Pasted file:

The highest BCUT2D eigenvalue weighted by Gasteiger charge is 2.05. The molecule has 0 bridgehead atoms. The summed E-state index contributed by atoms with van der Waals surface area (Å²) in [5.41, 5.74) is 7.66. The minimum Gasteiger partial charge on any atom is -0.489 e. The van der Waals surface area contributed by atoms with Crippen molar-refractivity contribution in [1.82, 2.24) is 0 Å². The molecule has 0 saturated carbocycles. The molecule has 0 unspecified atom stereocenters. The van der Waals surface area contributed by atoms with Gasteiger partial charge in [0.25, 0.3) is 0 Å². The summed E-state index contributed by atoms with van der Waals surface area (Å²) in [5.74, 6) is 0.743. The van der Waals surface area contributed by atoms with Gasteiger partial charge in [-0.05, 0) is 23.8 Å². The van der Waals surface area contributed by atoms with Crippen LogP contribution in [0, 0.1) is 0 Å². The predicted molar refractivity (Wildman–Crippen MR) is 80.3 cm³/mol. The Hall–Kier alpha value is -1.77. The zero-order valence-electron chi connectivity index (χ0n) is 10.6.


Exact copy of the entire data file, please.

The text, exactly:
The highest BCUT2D eigenvalue weighted by Gasteiger charge is 2.05. The molecule has 0 bridgehead atoms. The summed E-state index contributed by atoms with van der Waals surface area (Å²) in [5.41, 5.74) is 7.66. The minimum Gasteiger partial charge on any atom is -0.489 e. The van der Waals surface area contributed by atoms with Crippen molar-refractivity contribution in [1.82, 2.24) is 0 Å². The molecule has 0 saturated carbocycles. The molecule has 0 unspecified atom stereocenters. The van der Waals surface area contributed by atoms with Gasteiger partial charge in [0.25, 0.3) is 0 Å². The summed E-state index contributed by atoms with van der Waals surface area (Å²) in [5.74, 6) is 0.743. The van der Waals surface area contributed by atoms with Gasteiger partial charge in [-0.05, 0) is 23.8 Å². The van der Waals surface area contributed by atoms with Crippen LogP contribution in [0, 0.1) is 0 Å². The predicted molar refractivity (Wildman–Crippen MR) is 80.3 cm³/mol. The Hall–Kier alpha value is -1.77. The zero-order valence-electron chi connectivity index (χ0n) is 10.6.